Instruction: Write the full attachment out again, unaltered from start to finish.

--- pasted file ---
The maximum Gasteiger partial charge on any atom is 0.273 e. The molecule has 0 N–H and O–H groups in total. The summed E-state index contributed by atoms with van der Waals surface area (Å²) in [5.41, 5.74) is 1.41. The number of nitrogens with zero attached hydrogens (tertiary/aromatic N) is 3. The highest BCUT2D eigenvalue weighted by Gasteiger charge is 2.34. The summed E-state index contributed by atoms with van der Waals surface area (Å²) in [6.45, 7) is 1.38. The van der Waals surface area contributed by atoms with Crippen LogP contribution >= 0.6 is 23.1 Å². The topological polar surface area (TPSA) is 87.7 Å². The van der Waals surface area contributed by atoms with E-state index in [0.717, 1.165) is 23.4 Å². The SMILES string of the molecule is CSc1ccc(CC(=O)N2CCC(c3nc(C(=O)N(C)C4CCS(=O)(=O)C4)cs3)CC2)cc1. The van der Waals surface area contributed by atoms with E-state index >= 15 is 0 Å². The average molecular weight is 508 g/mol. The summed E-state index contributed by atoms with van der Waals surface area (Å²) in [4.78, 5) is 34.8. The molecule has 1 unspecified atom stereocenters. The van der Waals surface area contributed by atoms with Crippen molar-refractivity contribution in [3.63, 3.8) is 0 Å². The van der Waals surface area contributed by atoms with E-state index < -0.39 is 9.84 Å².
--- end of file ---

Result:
The maximum Gasteiger partial charge on any atom is 0.273 e. The molecule has 0 N–H and O–H groups in total. The summed E-state index contributed by atoms with van der Waals surface area (Å²) in [5.41, 5.74) is 1.41. The number of nitrogens with zero attached hydrogens (tertiary/aromatic N) is 3. The highest BCUT2D eigenvalue weighted by Gasteiger charge is 2.34. The summed E-state index contributed by atoms with van der Waals surface area (Å²) in [6.45, 7) is 1.38. The van der Waals surface area contributed by atoms with Crippen LogP contribution >= 0.6 is 23.1 Å². The topological polar surface area (TPSA) is 87.7 Å². The van der Waals surface area contributed by atoms with E-state index in [0.717, 1.165) is 23.4 Å². The SMILES string of the molecule is CSc1ccc(CC(=O)N2CCC(c3nc(C(=O)N(C)C4CCS(=O)(=O)C4)cs3)CC2)cc1. The van der Waals surface area contributed by atoms with E-state index >= 15 is 0 Å². The average molecular weight is 508 g/mol. The summed E-state index contributed by atoms with van der Waals surface area (Å²) in [4.78, 5) is 34.8. The molecule has 1 unspecified atom stereocenters. The van der Waals surface area contributed by atoms with Crippen molar-refractivity contribution in [3.63, 3.8) is 0 Å². The van der Waals surface area contributed by atoms with E-state index < -0.39 is 9.84 Å².